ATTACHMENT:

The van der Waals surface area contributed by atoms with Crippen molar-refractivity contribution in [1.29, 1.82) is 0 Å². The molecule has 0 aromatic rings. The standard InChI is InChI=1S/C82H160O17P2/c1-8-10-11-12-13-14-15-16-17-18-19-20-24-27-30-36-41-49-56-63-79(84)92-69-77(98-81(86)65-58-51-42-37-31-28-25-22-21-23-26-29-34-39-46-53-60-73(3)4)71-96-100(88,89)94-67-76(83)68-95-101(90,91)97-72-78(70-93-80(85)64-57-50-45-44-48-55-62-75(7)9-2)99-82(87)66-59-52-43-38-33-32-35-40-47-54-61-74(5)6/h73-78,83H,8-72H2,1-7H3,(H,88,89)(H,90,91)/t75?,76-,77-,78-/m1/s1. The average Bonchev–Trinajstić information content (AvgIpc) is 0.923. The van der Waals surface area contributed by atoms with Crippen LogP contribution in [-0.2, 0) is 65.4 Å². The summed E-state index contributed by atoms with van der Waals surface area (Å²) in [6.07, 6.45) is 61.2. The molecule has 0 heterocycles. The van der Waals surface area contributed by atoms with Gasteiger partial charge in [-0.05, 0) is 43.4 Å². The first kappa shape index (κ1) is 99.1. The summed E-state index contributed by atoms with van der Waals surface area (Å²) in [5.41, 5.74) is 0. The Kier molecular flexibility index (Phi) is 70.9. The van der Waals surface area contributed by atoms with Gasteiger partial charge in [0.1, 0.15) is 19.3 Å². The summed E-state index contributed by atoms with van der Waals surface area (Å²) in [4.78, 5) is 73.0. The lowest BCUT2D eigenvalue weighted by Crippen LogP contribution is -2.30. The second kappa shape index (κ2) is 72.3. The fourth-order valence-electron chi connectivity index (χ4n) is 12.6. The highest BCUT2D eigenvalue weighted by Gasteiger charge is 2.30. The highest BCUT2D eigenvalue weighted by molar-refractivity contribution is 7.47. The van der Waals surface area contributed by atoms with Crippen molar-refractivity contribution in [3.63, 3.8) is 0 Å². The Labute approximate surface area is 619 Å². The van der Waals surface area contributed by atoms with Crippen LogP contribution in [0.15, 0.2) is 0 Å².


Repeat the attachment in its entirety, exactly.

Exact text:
The van der Waals surface area contributed by atoms with Crippen molar-refractivity contribution in [1.29, 1.82) is 0 Å². The molecule has 0 aromatic rings. The standard InChI is InChI=1S/C82H160O17P2/c1-8-10-11-12-13-14-15-16-17-18-19-20-24-27-30-36-41-49-56-63-79(84)92-69-77(98-81(86)65-58-51-42-37-31-28-25-22-21-23-26-29-34-39-46-53-60-73(3)4)71-96-100(88,89)94-67-76(83)68-95-101(90,91)97-72-78(70-93-80(85)64-57-50-45-44-48-55-62-75(7)9-2)99-82(87)66-59-52-43-38-33-32-35-40-47-54-61-74(5)6/h73-78,83H,8-72H2,1-7H3,(H,88,89)(H,90,91)/t75?,76-,77-,78-/m1/s1. The average Bonchev–Trinajstić information content (AvgIpc) is 0.923. The van der Waals surface area contributed by atoms with Crippen LogP contribution in [-0.2, 0) is 65.4 Å². The summed E-state index contributed by atoms with van der Waals surface area (Å²) in [6.07, 6.45) is 61.2. The molecule has 0 heterocycles. The van der Waals surface area contributed by atoms with Gasteiger partial charge in [-0.05, 0) is 43.4 Å². The first kappa shape index (κ1) is 99.1. The summed E-state index contributed by atoms with van der Waals surface area (Å²) in [5.41, 5.74) is 0. The Kier molecular flexibility index (Phi) is 70.9. The van der Waals surface area contributed by atoms with Gasteiger partial charge in [0.1, 0.15) is 19.3 Å². The summed E-state index contributed by atoms with van der Waals surface area (Å²) in [4.78, 5) is 73.0. The lowest BCUT2D eigenvalue weighted by Crippen LogP contribution is -2.30. The second kappa shape index (κ2) is 72.3. The fourth-order valence-electron chi connectivity index (χ4n) is 12.6. The highest BCUT2D eigenvalue weighted by Gasteiger charge is 2.30. The highest BCUT2D eigenvalue weighted by molar-refractivity contribution is 7.47. The van der Waals surface area contributed by atoms with Crippen molar-refractivity contribution in [3.63, 3.8) is 0 Å². The Labute approximate surface area is 619 Å². The van der Waals surface area contributed by atoms with Crippen LogP contribution in [0.15, 0.2) is 0 Å².